2012

 

The Shakespeare Conference: SHK 23.093  Wednesday, 7 March 2012

 

[1] From:        Conrad Cook <This email address is being protected from spambots. You need JavaScript enabled to view it.>

     Date:         March 6, 2012 2:08:09 PM EST

     Subject:     Re: Laertes, the Superior Fencer?

 

[2] From:        Nick Ranson <This email address is being protected from spambots. You need JavaScript enabled to view it.>

     Date:         March 6, 2012 8:00:31 PM EST

     Subject:     Re: SHAKSPER: Laertes

 

 

[1]-----------------------------------------------------------------

From:        Conrad Cook <This email address is being protected from spambots. You need JavaScript enabled to view it.>

Date:         March 6, 2012 2:08:09 PM EST

Subject:     Re: Laertes, the Superior Fencer? 

 

Andrew Wilson <This email address is being protected from spambots. You need JavaScript enabled to view it.> writes,

 

>Has anyone here seen a production or read an interpretation of 

>Hamlet that depicts Laertes as the clearly superior swordsman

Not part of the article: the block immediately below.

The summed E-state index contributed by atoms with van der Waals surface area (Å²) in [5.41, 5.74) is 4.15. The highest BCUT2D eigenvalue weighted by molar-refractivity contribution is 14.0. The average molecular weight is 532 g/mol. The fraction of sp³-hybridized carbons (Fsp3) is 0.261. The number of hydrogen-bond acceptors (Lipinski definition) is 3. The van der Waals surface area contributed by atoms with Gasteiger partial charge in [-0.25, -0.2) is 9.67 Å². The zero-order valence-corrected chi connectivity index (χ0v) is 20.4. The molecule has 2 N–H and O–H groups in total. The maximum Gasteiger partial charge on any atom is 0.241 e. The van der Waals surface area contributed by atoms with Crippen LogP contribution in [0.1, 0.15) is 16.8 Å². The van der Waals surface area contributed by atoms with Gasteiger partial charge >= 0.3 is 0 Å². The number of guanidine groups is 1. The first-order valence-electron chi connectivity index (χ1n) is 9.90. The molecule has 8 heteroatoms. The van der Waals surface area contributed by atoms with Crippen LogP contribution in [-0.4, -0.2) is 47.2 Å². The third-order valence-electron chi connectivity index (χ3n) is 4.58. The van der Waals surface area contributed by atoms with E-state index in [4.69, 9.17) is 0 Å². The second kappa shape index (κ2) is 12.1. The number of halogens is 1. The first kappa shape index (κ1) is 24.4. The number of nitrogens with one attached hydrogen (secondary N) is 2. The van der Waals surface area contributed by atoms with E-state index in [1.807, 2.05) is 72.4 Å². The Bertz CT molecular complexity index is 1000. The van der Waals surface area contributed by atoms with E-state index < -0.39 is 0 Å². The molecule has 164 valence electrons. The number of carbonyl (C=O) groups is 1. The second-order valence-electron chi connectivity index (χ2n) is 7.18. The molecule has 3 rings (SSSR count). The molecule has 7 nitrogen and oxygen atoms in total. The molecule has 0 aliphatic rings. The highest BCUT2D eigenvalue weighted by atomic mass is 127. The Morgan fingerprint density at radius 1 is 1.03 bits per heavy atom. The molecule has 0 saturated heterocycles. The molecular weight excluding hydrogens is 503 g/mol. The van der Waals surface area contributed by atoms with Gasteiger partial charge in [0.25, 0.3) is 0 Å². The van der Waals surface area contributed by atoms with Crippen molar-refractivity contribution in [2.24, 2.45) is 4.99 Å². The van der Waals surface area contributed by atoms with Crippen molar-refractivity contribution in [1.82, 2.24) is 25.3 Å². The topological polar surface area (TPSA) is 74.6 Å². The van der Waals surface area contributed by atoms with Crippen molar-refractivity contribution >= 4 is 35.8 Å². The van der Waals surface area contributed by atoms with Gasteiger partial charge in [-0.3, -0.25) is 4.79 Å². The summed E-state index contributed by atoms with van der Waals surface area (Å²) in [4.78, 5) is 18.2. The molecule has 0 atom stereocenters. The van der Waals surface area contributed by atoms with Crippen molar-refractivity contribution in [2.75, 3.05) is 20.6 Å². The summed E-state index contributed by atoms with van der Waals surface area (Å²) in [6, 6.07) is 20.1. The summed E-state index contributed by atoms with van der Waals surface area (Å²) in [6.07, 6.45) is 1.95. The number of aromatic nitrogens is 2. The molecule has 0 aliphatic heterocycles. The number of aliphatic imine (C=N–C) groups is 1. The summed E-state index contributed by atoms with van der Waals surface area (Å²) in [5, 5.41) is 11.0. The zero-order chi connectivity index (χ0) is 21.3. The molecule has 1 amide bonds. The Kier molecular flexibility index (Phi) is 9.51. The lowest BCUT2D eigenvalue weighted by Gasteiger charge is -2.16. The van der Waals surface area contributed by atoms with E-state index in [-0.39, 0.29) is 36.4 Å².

>in the final scene, with the reason for Hamlet’s success in the 

>first three bouts being that Laertes, knowing his sword is 

>unbated and envenomed, can’t quite bring himself to stab 

>Hamlet?

 

Issac Asimov.  He wrote that Laertes, playing against his conscience during the match, couldn’t hit Hamlet and had to cheat. When Hamlet gets the unbated weapon, Laertes knows the weapon is poisoned and therefore is fighting for his life.

 

I’m going from memory, and it has been some time.  It’s worth a read. Find this in Asimov’s book on Shakespeare, in the chapter on Hamlet.

 

Conrad

 

[2]-------------------------------------------------------------

From:        Nick Ranson <This email address is being protected from spambots. You need JavaScript enabled to view it.>

Date:         March 6, 2012 8:00:31 PM EST

Subject:     Re: SHAKSPER: Laertes

 

Andrew: we know that Laertes is considered the superior swordsman by the odds laid on him (5.2.126-127 Oxf. text) 12 to 9; and by Hamlet’s own acknowledgement: “I shall win at the odds (157).” And was the foil unbated from the start—or did Laertes slip it off after a pass or two? We cannot have the duel end too quickly either, can we? so any kind of stage business is invited by the openness of the text here, I think. As it might have been in the very earliest productions in whatever milieu the company performed.  

 

Nick Ranson.

 

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